ATLANTA -- The tropical depression designated, for now, with the unlucky number 13, is parked in neutral just off the Gulf Coast, where meteorologists say it is likely to gain strength in the coming days, becoming a named storm or hurricane and creating flooding that could become the next billion-dollar disaster for the U.S.
As of Friday morning, Tropical Depression 13 was about 210 miles southwest of the mouth of the Mississippi River and creeping toward the coast at about 1 mph, with the center expected to approach the Louisiana coast over the weekend, the National Hurricane Center reported.
Sustained winds are currently at 35 mph, but the system could gather enough strength to be classified a tropical storm later Friday, which means sustained winds of 39 to 73 mph.
A tropical storm warning is in effect from Pascagoula, Miss., to the Sabine Pass in Texas, a swath that includes the city of New Orleans, where residents Monday marked the sixth anniversary of Hurricane Katrina with song and prayer.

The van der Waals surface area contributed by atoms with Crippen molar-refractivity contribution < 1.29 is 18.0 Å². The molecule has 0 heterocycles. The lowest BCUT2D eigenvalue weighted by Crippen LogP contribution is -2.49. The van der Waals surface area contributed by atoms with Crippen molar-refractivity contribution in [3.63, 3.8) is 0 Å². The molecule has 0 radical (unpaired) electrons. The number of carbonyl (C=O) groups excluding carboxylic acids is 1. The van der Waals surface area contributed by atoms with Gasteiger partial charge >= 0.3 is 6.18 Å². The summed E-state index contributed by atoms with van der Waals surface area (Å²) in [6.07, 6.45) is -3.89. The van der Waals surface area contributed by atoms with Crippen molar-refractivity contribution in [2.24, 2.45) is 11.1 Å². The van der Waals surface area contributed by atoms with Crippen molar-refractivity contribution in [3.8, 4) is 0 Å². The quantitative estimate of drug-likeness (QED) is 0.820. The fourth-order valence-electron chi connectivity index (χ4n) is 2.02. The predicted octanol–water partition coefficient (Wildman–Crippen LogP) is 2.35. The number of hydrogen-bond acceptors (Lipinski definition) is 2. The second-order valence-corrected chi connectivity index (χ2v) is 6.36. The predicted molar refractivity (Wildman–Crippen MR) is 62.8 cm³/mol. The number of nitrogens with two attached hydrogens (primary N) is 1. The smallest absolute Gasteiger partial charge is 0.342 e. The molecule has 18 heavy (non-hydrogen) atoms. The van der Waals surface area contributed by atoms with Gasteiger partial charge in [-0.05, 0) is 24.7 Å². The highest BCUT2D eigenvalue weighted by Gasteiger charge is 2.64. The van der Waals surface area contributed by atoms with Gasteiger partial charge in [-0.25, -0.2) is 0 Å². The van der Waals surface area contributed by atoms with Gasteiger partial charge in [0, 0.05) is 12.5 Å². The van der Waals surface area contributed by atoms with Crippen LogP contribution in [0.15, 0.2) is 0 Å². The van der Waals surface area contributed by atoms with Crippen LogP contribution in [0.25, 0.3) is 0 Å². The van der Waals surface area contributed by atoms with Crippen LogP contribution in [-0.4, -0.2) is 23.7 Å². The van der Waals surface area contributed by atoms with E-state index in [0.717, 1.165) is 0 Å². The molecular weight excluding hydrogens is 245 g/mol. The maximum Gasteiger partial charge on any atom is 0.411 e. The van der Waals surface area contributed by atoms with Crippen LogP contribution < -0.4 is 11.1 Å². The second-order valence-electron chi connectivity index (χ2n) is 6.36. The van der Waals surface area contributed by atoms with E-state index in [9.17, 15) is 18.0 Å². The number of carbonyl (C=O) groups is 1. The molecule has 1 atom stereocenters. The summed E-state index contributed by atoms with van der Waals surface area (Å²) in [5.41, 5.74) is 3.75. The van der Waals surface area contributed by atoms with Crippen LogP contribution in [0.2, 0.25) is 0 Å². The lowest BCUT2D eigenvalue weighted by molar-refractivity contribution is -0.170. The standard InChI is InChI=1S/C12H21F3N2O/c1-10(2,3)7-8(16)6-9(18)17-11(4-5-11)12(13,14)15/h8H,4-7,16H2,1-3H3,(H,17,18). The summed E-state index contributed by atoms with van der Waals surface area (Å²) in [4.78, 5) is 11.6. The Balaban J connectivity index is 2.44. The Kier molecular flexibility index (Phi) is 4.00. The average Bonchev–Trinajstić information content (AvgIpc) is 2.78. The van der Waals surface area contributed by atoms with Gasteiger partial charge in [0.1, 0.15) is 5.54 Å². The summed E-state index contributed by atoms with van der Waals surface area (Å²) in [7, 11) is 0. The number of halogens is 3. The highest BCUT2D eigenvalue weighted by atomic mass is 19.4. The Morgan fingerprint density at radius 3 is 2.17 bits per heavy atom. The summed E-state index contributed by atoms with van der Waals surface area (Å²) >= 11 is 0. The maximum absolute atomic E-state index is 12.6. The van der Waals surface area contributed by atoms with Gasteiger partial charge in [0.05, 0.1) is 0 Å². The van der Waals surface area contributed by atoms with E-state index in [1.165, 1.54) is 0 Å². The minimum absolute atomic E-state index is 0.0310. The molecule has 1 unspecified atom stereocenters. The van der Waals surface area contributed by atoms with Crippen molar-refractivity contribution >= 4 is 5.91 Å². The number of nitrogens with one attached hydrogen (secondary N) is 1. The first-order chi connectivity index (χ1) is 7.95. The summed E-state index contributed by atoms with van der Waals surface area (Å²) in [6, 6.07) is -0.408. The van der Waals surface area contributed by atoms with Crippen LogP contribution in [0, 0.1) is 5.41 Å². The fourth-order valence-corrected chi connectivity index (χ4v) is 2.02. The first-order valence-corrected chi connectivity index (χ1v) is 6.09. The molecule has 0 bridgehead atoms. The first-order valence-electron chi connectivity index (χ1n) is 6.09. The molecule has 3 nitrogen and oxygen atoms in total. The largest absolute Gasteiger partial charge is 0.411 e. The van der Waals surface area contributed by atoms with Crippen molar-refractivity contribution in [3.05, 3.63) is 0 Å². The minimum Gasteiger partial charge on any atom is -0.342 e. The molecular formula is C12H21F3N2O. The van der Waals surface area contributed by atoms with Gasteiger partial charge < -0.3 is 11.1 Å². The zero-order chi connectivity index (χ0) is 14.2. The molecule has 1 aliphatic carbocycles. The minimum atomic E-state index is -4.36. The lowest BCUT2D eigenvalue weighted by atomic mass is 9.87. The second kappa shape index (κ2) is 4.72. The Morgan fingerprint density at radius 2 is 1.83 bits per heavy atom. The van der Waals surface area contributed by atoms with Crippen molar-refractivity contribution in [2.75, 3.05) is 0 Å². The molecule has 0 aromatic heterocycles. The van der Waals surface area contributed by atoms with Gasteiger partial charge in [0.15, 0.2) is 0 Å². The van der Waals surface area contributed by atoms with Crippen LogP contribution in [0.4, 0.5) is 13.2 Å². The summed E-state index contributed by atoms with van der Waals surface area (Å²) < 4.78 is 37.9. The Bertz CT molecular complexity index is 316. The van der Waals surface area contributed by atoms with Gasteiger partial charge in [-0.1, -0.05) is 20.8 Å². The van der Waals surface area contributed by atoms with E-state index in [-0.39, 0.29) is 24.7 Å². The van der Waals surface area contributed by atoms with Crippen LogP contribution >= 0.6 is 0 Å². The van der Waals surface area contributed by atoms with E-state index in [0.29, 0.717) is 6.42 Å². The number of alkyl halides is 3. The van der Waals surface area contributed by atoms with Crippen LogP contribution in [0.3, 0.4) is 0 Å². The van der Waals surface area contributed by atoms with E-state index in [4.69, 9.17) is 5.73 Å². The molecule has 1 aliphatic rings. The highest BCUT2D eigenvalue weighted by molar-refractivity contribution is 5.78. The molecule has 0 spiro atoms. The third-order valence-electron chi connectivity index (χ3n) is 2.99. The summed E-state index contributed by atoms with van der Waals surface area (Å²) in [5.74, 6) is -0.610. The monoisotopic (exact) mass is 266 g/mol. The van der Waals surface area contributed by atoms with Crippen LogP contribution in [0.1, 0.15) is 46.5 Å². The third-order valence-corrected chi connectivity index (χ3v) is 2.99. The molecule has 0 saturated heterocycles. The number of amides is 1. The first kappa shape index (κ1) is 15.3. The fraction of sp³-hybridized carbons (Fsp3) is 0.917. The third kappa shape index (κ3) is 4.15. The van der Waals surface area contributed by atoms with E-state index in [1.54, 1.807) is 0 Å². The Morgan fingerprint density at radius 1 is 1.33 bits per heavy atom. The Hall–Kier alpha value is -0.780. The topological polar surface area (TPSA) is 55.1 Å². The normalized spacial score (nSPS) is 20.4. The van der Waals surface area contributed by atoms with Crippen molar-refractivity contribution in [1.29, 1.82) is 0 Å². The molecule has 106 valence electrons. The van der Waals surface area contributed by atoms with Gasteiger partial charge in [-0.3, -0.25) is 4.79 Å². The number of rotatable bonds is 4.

They also awoke Monday to the depressing news, courtesy of the Times-Picayune's Mark Schleifstein, that a new Army Corps of Engineers report will give the city's levee system a "near-failing grade," despite a $10 billion post-Katrina rebuilding job.
Meteorologists at AccuWeather are describing storm 13 as "an extensive, slow moving system" that could drop a foot of rain in New Orleans and build pressure on the city's levee system if heavy storm surge water is driven into Lake Pontchartrain -- although they note that at this point, the storm could move "just about anywhere."
The fate of Tropical Storm Katia, currently spinning out in the Atlantic, is similarly unclear. The storm, which was 750 miles east of the Northern Leeward Islands on Friday morning, was kicking up 70 mph winds but was not expected to threaten any land through early next week.
Katia has already been classified as a hurricane and downgraded, but it could reach hurricane strength again over the weekend, eventually posing a "serious danger" to Bermuda, AccuWeather reports.
Whether it moves on to threaten the U.S. East Coast, still reeling from its pummeling from Irene, is anyone's guess at this point.
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